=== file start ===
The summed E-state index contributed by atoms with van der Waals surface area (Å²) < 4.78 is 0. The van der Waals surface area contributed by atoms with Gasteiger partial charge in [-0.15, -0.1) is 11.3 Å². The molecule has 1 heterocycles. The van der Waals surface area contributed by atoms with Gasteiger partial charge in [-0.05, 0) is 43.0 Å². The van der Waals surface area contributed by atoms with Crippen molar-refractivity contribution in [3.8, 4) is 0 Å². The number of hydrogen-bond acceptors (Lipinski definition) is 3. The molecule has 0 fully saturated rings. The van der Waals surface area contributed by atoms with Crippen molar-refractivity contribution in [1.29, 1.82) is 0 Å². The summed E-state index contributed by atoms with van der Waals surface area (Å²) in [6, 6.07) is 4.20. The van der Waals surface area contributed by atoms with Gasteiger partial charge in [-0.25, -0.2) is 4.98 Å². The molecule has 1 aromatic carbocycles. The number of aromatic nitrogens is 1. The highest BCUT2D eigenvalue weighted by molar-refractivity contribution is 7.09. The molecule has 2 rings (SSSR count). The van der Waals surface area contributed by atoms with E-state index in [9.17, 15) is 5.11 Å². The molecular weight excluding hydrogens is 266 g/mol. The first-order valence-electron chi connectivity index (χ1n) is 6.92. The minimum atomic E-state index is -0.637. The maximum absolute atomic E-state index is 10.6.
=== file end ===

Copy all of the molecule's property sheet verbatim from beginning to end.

The summed E-state index contributed by atoms with van der Waals surface area (Å²) < 4.78 is 0. The van der Waals surface area contributed by atoms with Gasteiger partial charge in [-0.15, -0.1) is 11.3 Å². The molecule has 1 heterocycles. The van der Waals surface area contributed by atoms with Gasteiger partial charge in [-0.05, 0) is 43.0 Å². The van der Waals surface area contributed by atoms with Crippen molar-refractivity contribution in [3.8, 4) is 0 Å². The number of hydrogen-bond acceptors (Lipinski definition) is 3. The molecule has 0 fully saturated rings. The van der Waals surface area contributed by atoms with Crippen molar-refractivity contribution in [1.29, 1.82) is 0 Å². The summed E-state index contributed by atoms with van der Waals surface area (Å²) in [6, 6.07) is 4.20. The van der Waals surface area contributed by atoms with Gasteiger partial charge in [-0.25, -0.2) is 4.98 Å². The molecule has 1 aromatic carbocycles. The number of aromatic nitrogens is 1. The highest BCUT2D eigenvalue weighted by molar-refractivity contribution is 7.09. The molecule has 2 rings (SSSR count). The van der Waals surface area contributed by atoms with E-state index in [9.17, 15) is 5.11 Å². The molecular weight excluding hydrogens is 266 g/mol. The first-order valence-electron chi connectivity index (χ1n) is 6.92. The minimum atomic E-state index is -0.637. The maximum absolute atomic E-state index is 10.6.